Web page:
This year, CSG will be honoring Arlington County Board Chairman Walter Tejada for his work supporting transit, revitalization, and affordable housing on Columbia Pike, and upper Northwest's Ward 3 Vision which pushes to make Ward 3's neighborhoods more walkable and sustainable.
Tickets are $125 and go toward furthering the goals many of us share on this blog. The reception is Thursday, May 15, 6:30-8:30 at Epic Studio, 1323 Connecticut Avenue, NW. Buy your tickets here.
Infrastructure Week, 2014 is this week, May 12-16. Join the US Council on Competitiveness, US Chamber of Commerce, AFL-CIO, and the Brookings Institution for a week-long discussion of our nation's infrastructure. Topics will include transportation, freight movement, and water management. Below are several highlights of the 20 events happening this week:
- Funding and financing America's infrastructure, Tuesday, May 13 from 9-11 am.
- Bridging the financing gap panel discussion, Wednesday, May 14, from 8:30 am to 12:30 pm.
- Forum on high speed train technology, Wednesday, May 14, from 2:30-4 pm.
- Economic impact of transit investment, Thursday, May 15, from 12:30-2 pm.
Great spaces: What makes a great space? Listen to experts from the Urban Land Institute, Metropolitan Washington Council of Governments, Arlington County Center for Urban Design and Research, and the Coalition for Smarter Growth talk about the benefits of "great spaces" at the 2014 State of Affordable Housing talk. The talk is Wednesday, May 14 from 4:30-7:30 pm at the Walter Reed Community Center (2909 16th St South) in Arlington. Go here to RSVP.
CSG walking tours: The Coalition for Smarter Growth is leading three more Saturday walking tours over the next month. Next up: Twinbrook, on May 17, Pentagon City, on May 31, and H Street NE, on June 7. Come hear about the past and future of these changing neighborhoods while enjoying some spring sunshine.
- Saturday, May 17: Visit the Twinbrook Metro station and see how a community is taking shape on an area that used to be an expanse of parking lots.
- Saturday, May 31: Come hear about how recent development projects are transforming Pentagon City into a community that is more than a mall.
- Saturday, June 7: Explore H Street NE and learn about one of DC's most rapidly changing neighborhoods. Plus, get the scoop on the latest addition to the community: the DC Streetcar.
MLK library renovation forum: The DC Public Library is exploring renovation options for its central facility, the Martin Luther King Jr. Memorial Library, and is looking to the community for input. The architect team of Martinez & Johnson and Mecanoo will host a public forum to present preliminary design ideas on Monday, May 19 from 6-7 pm at the MLK library (901 G Street NW).
Arlington Transit forum: Give Arlington's government your input on transit service at a public meeting from 7-9 pm on Monday, May 19 at the Arlington Mill Community Center, 909 South Dinwiddie Street. If you can't make it, you can take an online survey to give your feedback.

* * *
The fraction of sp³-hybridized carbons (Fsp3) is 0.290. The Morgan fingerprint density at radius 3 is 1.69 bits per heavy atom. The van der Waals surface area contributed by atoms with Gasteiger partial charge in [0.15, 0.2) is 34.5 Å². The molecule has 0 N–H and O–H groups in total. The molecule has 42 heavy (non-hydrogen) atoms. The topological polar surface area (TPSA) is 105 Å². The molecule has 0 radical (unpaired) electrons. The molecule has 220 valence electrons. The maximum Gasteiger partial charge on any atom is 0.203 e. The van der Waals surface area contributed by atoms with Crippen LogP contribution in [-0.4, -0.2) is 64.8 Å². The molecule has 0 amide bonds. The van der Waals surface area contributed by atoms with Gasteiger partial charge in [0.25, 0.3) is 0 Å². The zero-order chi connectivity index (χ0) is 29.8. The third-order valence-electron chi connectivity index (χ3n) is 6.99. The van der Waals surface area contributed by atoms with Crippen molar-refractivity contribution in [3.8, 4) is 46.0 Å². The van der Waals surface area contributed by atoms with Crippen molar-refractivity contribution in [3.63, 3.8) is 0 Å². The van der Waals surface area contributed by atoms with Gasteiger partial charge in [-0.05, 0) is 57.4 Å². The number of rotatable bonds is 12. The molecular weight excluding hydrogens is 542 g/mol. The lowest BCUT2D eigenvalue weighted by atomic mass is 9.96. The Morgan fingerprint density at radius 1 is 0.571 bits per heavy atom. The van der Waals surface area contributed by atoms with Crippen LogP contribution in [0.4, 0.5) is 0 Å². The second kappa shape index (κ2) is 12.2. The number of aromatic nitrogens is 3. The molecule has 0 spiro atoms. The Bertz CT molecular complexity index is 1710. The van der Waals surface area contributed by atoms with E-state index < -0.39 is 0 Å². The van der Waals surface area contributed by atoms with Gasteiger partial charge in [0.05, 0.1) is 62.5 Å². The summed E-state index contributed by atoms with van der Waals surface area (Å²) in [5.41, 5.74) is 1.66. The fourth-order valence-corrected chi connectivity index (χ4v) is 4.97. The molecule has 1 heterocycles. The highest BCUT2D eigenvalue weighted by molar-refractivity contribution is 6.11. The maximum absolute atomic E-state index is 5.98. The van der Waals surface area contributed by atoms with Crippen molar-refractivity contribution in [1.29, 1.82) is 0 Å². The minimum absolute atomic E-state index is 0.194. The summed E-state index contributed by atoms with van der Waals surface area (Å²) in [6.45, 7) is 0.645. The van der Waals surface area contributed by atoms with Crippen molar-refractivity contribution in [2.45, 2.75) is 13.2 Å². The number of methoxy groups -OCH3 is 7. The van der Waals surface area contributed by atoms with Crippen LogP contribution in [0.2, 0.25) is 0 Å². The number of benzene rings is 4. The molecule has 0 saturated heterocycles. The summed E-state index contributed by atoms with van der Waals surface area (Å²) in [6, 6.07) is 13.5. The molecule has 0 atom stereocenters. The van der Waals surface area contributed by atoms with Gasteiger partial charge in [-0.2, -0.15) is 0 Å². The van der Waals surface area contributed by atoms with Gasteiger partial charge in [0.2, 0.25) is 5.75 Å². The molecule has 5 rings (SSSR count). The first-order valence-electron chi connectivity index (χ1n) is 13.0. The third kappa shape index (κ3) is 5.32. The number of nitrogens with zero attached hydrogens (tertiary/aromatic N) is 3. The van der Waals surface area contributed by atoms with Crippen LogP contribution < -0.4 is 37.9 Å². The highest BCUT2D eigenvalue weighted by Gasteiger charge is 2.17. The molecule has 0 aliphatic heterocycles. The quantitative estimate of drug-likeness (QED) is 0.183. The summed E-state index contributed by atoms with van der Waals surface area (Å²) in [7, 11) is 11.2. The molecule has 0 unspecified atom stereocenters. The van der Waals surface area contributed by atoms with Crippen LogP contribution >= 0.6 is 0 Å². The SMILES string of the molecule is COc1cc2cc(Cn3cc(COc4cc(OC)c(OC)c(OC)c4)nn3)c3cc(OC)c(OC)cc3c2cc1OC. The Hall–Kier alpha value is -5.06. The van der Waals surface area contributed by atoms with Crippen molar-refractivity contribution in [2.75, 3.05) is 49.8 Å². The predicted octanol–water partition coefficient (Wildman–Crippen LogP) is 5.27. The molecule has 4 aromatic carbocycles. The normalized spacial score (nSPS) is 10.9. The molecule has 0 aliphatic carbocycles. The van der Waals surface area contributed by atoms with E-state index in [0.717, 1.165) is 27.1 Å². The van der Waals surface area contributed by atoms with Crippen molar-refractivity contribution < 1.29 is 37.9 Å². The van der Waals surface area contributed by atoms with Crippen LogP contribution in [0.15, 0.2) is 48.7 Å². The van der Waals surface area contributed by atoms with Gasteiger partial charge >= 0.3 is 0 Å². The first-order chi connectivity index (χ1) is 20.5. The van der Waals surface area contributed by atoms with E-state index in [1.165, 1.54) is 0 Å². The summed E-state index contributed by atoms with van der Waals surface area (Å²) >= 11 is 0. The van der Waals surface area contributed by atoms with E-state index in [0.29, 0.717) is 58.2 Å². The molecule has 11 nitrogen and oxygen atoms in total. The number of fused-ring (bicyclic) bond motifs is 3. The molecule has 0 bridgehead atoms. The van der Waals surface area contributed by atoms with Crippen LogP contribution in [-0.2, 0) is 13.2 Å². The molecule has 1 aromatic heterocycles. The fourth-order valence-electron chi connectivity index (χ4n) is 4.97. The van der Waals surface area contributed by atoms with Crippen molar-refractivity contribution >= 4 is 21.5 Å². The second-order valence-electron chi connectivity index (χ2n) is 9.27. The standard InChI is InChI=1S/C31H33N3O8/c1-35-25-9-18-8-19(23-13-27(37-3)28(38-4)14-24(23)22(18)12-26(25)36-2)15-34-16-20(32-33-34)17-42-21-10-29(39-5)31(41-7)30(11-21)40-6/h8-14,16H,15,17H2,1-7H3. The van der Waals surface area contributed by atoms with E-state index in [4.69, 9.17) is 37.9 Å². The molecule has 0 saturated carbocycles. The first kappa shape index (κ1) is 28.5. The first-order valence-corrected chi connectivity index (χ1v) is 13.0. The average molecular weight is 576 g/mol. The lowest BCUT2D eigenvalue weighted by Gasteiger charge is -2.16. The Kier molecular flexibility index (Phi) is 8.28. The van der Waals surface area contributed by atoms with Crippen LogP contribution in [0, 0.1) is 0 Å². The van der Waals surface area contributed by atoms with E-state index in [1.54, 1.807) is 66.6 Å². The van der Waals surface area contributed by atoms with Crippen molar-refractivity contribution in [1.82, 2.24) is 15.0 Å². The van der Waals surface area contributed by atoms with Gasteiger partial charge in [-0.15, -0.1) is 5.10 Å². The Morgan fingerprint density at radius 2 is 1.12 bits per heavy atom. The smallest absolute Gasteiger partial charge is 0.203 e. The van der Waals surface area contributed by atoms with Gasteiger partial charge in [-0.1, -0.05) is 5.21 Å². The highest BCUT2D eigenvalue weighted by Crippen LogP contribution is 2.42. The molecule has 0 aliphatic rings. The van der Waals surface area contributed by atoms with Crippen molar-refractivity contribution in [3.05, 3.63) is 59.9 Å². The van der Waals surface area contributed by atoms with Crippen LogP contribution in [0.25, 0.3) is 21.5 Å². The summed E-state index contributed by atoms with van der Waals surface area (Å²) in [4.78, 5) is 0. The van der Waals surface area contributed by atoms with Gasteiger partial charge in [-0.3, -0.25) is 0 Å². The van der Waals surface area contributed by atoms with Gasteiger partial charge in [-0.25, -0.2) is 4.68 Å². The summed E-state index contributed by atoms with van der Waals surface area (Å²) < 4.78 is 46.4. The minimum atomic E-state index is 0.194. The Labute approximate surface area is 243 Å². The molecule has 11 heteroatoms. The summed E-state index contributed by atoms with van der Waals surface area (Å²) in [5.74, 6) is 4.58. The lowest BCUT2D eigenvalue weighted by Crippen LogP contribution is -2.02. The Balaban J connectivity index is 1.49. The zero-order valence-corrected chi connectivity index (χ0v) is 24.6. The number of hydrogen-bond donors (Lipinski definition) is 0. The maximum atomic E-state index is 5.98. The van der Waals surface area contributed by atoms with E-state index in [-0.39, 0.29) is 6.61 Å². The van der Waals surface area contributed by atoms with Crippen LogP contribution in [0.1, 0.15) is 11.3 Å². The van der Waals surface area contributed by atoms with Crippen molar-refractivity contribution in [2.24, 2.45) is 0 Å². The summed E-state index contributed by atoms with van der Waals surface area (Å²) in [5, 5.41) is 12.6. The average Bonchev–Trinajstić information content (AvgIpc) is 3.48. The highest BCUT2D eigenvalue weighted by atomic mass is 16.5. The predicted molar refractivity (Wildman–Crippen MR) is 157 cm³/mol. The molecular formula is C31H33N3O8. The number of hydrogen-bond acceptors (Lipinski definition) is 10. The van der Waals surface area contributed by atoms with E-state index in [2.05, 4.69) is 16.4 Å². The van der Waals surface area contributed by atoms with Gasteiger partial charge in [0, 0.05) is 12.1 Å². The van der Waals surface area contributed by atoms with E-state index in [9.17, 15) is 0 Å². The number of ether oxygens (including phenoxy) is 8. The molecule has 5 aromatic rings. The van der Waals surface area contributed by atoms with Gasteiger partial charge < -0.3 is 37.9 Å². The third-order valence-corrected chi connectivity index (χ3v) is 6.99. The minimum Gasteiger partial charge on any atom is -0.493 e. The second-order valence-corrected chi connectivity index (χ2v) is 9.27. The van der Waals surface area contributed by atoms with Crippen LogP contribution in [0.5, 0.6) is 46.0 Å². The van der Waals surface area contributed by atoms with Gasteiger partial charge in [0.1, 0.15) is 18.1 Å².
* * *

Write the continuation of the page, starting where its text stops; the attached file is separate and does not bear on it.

Monroe Avenue, a complete street: Alexandria wants to redesign Monroe Avenue in Del Ray to calm traffic and better accommodate bicyclists. Officials will present options and hear from residents on Tuesday, May 20, 6-8 pm at Commonwealth Academy on Leslie Avenue.
Have an event for the Greater Greater Washington calendar? Email it to email@example.com.
Arlington is deploying bike "fix-it" repair and maintenance stands at Metro stations around the county. The stands include all the tools cyclists need to change a flat tire, add air, or adjust brakes and derailleurs. Just hang your bike on the kiosk and go to work, free of charge.
So far there are stands at the bike parking stations in Clarendon and Ballston. Watch for one soon in Pentagon City.
What do you get when you plot onto a single map every known light rail, streetcar, and BRT plan in the DC region? One heck of a huge transit network, is what.
Every planned light rail, streetcar, and BRT line in the DC region. Click the map to open a zoom-able interactive version. Map by the author, using Google basemap.
This map combines the DC streetcar and MoveDC bus lane plan with the Arlington streetcar plan, the Alexandria transitway plan, Montgomery's BRT plan, and Fairfax's transit network plan, plus the Purple Line, the Corridor Cities Transitway, the Long Bridge study, the Wilson Bridge transit corridor, and finally the Southern Maryland transit corridor.
Add the route mileage from all of them up and you get 267 miles of proposed awesomeness, not including the Silver Line or other possible Metrorail expansions.
To be sure, it will be decades before all of this is open to passengers, if ever.
The H Street Streetcar will be the first to open this year, god willing, with others like the Purple Line and Columbia Pike Streetcar hopefully coming before the end of the decade. But many of these are barely glimpses in planners' eyes, vague lines on maps, years or decades away from even serious engineering, much less actual operation.